January 28th: Laws and Circumstances
Today’s readings are about an apparent contradiction. We always look for universal laws and patterns, which is part of the way our mind works. But there are limits to everything. Where do the application of principle, or law, and an appreciation of the differences in each person and situation collide? And how can one best balance them?
“Take a good hard look at the ruling principles of others, especially the wise; what they run away from and what they seek out.” — Marcus Aurelius, Meditations, 4.38
“Without the help of a ruler, you can never make a crooked line straight.” — Seneca
“In France, we have more laws than all the rest of the world put together — more than would be required to make rules for all those worlds spoken of by Epicurus, who said, ‘We were once overwhelmed by crimes; now, by too many laws.’ And, even then, we have left so much to the discretion and opinion of our judges that their “liberty” (freedom to interpret and write the law) is licentious and powerful.
“What have our legislators gained by isolating a hundred thousand categories and specific circumstances, and then making a hundred thousand laws to apply to them? That number bears no relationship to the infinite variations of life. The multiplicity of our human “solutions” will never be as large as the diversity of our circumstances.
“Add a hundred times as many laws and rules as we have now: but never will it happen that even one of the thousands of cases that you have isolated and codified in the law will ever meet exactly one future case to which is can be matched so exactly in every detail that an appreciation of its particulars and specifics will not be needed for judgment. There is hardly any relation between our actions (which are constantly changing) and the fixed and unchanging laws or principles.” — Michel de Montaigne (1553–1592) from On Experience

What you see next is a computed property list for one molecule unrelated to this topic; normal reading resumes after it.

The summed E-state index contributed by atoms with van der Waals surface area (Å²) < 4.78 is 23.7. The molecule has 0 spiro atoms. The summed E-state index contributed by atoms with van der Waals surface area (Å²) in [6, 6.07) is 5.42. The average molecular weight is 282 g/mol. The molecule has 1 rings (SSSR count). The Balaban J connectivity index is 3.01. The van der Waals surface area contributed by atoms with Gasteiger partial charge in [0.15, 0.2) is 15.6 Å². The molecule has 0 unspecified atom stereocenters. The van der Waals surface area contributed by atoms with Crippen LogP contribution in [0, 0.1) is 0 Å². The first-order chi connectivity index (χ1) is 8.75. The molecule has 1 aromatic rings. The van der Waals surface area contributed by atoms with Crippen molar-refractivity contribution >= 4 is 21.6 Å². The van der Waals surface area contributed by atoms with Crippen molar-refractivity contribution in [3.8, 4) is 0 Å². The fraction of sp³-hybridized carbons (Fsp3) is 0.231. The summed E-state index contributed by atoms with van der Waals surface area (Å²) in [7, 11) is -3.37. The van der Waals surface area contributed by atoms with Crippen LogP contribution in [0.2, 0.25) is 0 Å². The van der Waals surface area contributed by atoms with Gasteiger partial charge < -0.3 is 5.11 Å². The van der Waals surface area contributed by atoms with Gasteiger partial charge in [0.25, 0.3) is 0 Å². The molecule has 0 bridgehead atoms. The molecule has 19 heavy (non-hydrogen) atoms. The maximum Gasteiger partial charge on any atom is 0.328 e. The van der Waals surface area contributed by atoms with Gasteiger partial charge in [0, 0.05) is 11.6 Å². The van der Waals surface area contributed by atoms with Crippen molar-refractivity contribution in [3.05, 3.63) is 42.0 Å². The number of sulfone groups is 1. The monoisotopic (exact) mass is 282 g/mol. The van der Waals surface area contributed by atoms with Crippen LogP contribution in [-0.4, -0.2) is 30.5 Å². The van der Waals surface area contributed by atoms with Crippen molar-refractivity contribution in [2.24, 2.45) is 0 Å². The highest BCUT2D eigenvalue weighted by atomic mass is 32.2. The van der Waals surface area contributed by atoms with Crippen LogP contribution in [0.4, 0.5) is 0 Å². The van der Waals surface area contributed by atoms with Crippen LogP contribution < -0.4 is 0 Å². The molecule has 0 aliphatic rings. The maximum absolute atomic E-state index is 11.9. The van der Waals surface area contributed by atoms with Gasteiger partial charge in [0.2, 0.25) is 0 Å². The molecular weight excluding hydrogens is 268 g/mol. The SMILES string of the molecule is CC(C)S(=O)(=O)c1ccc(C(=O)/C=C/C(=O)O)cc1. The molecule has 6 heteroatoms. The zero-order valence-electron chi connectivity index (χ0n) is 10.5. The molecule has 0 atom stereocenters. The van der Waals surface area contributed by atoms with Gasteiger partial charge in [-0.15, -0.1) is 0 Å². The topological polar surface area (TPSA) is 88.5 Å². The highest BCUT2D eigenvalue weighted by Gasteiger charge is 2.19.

It’s good to have guiding principles. Without them, we feel rather lost. We can use them to steer us in the right direction.
But there are limits. No maxim, principle, or law can sum up all of life and experience. Reality is simply too varied, especially human reality since we are the most complex species on the planet.
If we follow a principle too rigidly, we always stifle ourselves and our creativity. We can also make bad decisions if we try to fit all of reality to a few simple laws. Reality is the ruler, or standard, by which we measure laws, not the other way around.
So what should we do? We should have principles to guide us, but we must always be aware that in some circumstances they do not fit. We should always wear socks to keep our shoes from stinking, but what about sandals? The “one size fits all” approach often does not work, and we must be aware of that. We should not kill, but what if someone is trying to murder your mother? Is it justified to kill an attacker if they are using deadly force on an innocent person?
Part of wisdom is having principles but knowing that they are not universally applicable. To really know how they work we must learn their limitations.
What do you think? I’ll look forward to hearing!